Military History

Blogging about the Battlefield since 2005

The Importance of Waterloo-200 years later

Posted by Daniel Sauerwein on June 19, 2015

June 18 was the bicentennial of the Battle of Waterloo and Europe is abuzz (at least western Europe) with a major reenactment event occurring this weekend (they are even live-streaming it). There is no doubt of the importance of the battle to history, but its importance remains today. It cemented Britain’s position in the world for the next hundred years and laid the foundations for Europe as we now it today. It represented the defeat of the ideals of revolutionary France, much to the relief of monarchists across Europe. Time discussed the importance of the battle, while The Telegraph provided several great stories on the event, including advocating the study of the battle by students. Despite such major subsequent events in military history, as both World Wars, the Cold War, and the current War on Terror, why do we still gravitate to Waterloo?

One reason is because of its importance to the study of warfare. Waterloo ended a long period of conflict between Napoleonic France and the rest of Europe not under his control. His leadership abilities, as well as those of Wellington and Blucher influenced the study of warfare and the thinkers of military history and strategy for years to come (i.e. Napoleonic tactics), which were used in subsequent wars in America, especially the Civil War. Waterloo was such a stunning victory for the Allies over a foe that, until his ill-fated invasion of Russia, had largely been undefeated that understanding how Napoleon was defeated was viewed as essential to future commanders for learning how to overcome odds and achieve victory.

Waterloo’s paving of the way towards our modern understanding of Europe cannot be ignored. It is a perfect example of international cooperation to defeat a common enemy, as Prussian and British forces united to beat the French and save western Europe. As Time pointed out in their article, it played a role in the eventual conceptualization of NATO and the UN, as Wellington’s army consisted of Prussians, British, the Dutch, and other smaller German states, coalesced into a grand alliance. While not the first example of such alliances in warfare, it is one of the more important because of the level of change the outcome of the battle had on European history and geography.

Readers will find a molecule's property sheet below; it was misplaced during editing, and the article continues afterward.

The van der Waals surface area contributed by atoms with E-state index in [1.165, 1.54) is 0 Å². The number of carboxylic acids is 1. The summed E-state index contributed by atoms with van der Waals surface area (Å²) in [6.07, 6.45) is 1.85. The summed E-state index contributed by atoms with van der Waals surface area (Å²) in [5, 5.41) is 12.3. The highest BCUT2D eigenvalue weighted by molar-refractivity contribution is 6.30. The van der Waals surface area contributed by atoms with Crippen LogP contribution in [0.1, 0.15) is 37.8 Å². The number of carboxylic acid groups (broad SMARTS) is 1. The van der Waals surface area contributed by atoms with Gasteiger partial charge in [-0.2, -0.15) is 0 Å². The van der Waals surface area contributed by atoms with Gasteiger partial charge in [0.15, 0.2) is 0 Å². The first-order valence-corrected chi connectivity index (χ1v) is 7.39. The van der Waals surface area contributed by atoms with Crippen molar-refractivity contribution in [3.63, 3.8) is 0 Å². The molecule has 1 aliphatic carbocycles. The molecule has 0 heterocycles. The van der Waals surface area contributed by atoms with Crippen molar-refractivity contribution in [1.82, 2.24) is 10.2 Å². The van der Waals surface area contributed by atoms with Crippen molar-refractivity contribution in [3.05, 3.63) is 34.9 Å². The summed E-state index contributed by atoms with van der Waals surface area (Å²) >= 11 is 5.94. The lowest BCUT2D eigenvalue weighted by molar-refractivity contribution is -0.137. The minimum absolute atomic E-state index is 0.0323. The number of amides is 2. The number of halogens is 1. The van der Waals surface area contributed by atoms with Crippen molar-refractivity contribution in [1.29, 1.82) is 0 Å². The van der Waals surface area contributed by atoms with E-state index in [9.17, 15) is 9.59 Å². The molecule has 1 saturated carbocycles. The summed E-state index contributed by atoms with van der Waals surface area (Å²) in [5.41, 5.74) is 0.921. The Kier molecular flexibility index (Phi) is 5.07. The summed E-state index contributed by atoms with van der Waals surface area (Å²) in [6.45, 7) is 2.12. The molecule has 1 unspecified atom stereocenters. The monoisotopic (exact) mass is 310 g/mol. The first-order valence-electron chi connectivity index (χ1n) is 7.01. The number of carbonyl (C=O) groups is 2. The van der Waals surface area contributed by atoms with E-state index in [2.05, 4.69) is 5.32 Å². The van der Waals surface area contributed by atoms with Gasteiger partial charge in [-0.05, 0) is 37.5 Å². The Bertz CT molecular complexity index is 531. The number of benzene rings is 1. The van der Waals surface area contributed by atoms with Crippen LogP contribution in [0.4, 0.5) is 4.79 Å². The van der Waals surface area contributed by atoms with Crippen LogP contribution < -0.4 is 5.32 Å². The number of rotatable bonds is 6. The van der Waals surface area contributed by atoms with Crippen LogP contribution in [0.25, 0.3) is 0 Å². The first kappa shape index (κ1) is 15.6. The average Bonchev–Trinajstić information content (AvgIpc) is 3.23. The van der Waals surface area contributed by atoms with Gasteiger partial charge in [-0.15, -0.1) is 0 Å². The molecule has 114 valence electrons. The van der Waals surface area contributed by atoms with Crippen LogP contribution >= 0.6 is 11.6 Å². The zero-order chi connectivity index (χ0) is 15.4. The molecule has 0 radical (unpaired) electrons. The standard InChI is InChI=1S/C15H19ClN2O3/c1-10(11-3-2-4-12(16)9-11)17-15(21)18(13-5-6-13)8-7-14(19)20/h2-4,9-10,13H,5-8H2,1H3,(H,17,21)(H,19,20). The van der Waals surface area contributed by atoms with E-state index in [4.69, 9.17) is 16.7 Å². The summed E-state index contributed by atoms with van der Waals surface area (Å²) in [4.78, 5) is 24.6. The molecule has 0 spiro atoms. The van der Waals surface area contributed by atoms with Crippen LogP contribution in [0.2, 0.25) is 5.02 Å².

Finally, Waterloo seems to fascinate us because it is one of the last examples in military history of a major pitched battle of forces standing shoulder to shoulder across a field in brightly colored uniforms. Historical wargamers remain enamored with the Napoleonic period, with one man fighting the battle in 6mm (you can view a video of it here). It is one of the last, if not the last, major battle involving flintlock muskets, as technological changes coming by the mid-19th century would render the tactics in the battle obsolete, though leaders still used them, with deadly results (i.e. American Civil War).

As Europe reflects on 100 years since World War I, the next major conflagration to consume the continent, they reflect on the battle that ended an era, while setting in motion the forces that contributed in various ways to that next European war. Waterloo will always have a place in history and continues to provide valuable lessons to succeeding generations. We remember Wellington’s stunning victory, which propelled him to a successful career in British politics, including Prime Minister, as well as a man exiled in defeat, having once come close to being the master of Europe. How different Europe might be were it not for one battle 200 years ago.

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4 Responses to “The Importance of Waterloo-200 years later”

  1. “would render the tactics in the battle obsolete, though leaders still used them, with deadly results (i.e. American Civil War).”

    I don’t think it’s quite accurate to say “obsolete”, as that implies that there was a viable alternative (though it certainly made attacks increasingly expensive). Command/Control/Communication didn’t begin to catch up to the advances in weaponry until after WWI was in progress and even then in a very rudimentary way. Portable radio technology was, in my opinion, the biggest game changer that allowed information and direction to flow quickly between higher headquarters and dispersed units.

    • Gene,

      Excellent point! I guess where I was going with it was that with the advent of the rifled musket with its much longer range of accuracy the tactics of Napoleonic warfare would rendered obsolete because of the greater potential for higher casualty rates, which could cause two opposing armies to annihilate each other, with neither force attaining a clear victory. That said, your point about no viable alternative seems rather sound, as the influence of Napoleon and the tactics of his time were so pervasive in officer training that there was little room for other possibilities. Considering that you didn’t really see a break with them in America until the later stages of the Civil War, and even then in only a few cases, lends historical credence to your observation. Thanks for your comment.

  2. Reblogged this on First Night History.

  3. I enjoyed the video of Steve’s 28-year dedication to his representation of the battle. Now that’s a hobby!

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